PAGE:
Getting ready for an #IndigoWeekend

This post is not sponsored – but Indigo is easily one of my favourite places in Toronto.  Even just stepping in, hearing Jack Johnson singing about Banana Pancakes and smelling the Starbs ( because if you drink Starbucks you call it Starbs) you know whether you make your purchase here or online you are in for a fun experience.

Here are a few of my new favourites from Indigo:

Eye masks to me for the longest time seemed like something that was a novelty item or not necessary – but I have found the incredible difference when I use this for rest vs when I do not.  For one thing, it is insane how much I am tempted to rest with such a cute mask.  Also I do not have any interest to stay on my phone when I can block out the light. Here is the one I chose BONUS it’s on sale.


Another of my recent favourites is my new hobo style cross-body in black.  It is the perfect size to fit a book and a water bottle, or any essentials without looking and being too bulky.  I have a tendency for fitting as much as I can in my bags – this was just a perfect size for fitting a lot but staying chic. Sadly this bag is now sold out 😦 BUT they have many other cute accessories here.


Of course, Indigo is most known for the incredible amount of books they sell.  Having recently watched Blackfish on Netflix, I picked up “Beneath the Surface” – which is an incredible book about what happened at Seaworld from the one of the trainers himself, John Hargrove.  Having recently lost my dog has made me even more passionate about animals than I already was.  I was vegetarian and vegan for a while during high school and it didn’t work for me health-wise but if I could be vegan I definitely would.  Find it so critical to be a part of the lives of the animals in our world and understand their importance.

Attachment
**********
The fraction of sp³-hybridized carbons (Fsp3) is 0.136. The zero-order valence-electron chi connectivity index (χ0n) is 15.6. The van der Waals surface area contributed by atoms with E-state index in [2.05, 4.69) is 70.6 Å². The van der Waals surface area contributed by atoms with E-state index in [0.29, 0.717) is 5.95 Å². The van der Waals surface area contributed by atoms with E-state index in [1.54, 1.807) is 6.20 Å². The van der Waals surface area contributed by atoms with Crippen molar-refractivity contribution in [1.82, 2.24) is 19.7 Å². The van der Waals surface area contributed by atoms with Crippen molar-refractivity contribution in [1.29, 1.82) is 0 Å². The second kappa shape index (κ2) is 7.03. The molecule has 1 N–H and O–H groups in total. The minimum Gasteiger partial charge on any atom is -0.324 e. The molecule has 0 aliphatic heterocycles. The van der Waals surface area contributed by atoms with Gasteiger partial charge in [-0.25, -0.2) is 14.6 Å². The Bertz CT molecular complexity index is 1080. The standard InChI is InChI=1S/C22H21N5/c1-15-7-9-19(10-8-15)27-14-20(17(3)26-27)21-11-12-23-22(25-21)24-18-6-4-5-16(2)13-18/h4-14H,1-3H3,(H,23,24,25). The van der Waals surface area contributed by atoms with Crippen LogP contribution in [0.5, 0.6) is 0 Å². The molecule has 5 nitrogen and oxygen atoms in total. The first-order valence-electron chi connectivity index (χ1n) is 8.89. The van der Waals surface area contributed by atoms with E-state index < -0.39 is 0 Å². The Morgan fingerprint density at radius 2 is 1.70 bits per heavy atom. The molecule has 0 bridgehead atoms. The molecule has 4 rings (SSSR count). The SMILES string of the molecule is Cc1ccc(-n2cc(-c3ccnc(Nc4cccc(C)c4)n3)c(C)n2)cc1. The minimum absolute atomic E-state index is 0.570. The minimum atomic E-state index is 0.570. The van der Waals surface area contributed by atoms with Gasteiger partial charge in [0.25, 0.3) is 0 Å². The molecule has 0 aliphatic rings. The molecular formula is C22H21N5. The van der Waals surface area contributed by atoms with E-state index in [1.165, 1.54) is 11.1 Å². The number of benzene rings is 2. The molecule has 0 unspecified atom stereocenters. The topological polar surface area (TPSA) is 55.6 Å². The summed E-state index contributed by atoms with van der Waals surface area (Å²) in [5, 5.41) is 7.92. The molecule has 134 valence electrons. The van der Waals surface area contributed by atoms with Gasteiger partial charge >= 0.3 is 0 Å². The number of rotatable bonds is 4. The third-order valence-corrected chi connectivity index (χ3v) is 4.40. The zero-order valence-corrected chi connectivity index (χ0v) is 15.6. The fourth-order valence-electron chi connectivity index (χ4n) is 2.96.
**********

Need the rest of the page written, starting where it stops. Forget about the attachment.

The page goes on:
PS. thanks if you read the entire post – I will have a giveaway coming up with Indigo in the very near future 😉

Best always,

Melissa  ♡


Coriolanus #BooksOnFilm with Mr. Ralph Fiennes

If you Google Coriolanus many of the results will be of Tom Hiddleston in England performing this production. Quite glad that TIFF has brought this, to the big screen with Books On Film.

this Ralph doesn’t stay at the Budapest

One of the first films I saw on the big screen as an adaptation of sorts was the Joseph Fiennes starring The Merchant of Venice.  Though this was long ago back in high school, it feels as though I was back there again.  Glad to have learned before and continue learning with TIFF’s stunning program.

With TIFF Bell Lightbox introducing for it’s 25th show, Books On Film is a series in which professionals discuss why and how these stories have become what they are.

For those who may not be familar, Fiennes’ Coriolanus takes place in “Rome” ( quotations as this is a modern adaptation ) and after being banished from his city because of the people and frenemies, he partners with his ally ( played by the dashing Gerard Butler ) for a very intense and strongly emotive play-turned-film.

After the screening James Shapiro a Shakespeare scholar, sat down with CBC’s Eleanor Wachtel for a Q&A which was later open to the floor.

When I was in England I was sure to take many photos, but mostly to pick up on the atmosphere of the Shakespearan world that existed before.

Someone asked “What is the Shakespeare production that was the best for you.. your favourite?” Shapiro replied that the best show for anyone is the one that they see between the ages of 17 and 20.  When it hits you like a splash of ice cold water in the face. For me at the time, this was Hamlet by Kenneth Branagh.  If you have not seen that one you must.

popcorn and Shakespeare and books and film = all the best things

In watching Ralph Fiennes, I could feel that he is truly a Shakespearean.  He understood the book and naturally brought it to the big screen.  While making a Shakespeare production a Hollywood modern-day film is no easy task, the film addresses the key points in the play.  It gives you chills that are just as strong whether during moments of brutality or uncomfortable silence.

Shakespeare though his stories took place in a different time, as said as well by Shapiro, it is too easy and scary to see how similar many of the people and situations are.


If you’re a book lover, film lover or both, Books on Film is a beautiful series that will surely teach you something.  If nothing else, leave you knowing something you didn’t think you’d learn about the film or about yourself.

Best always,

Melissa ♥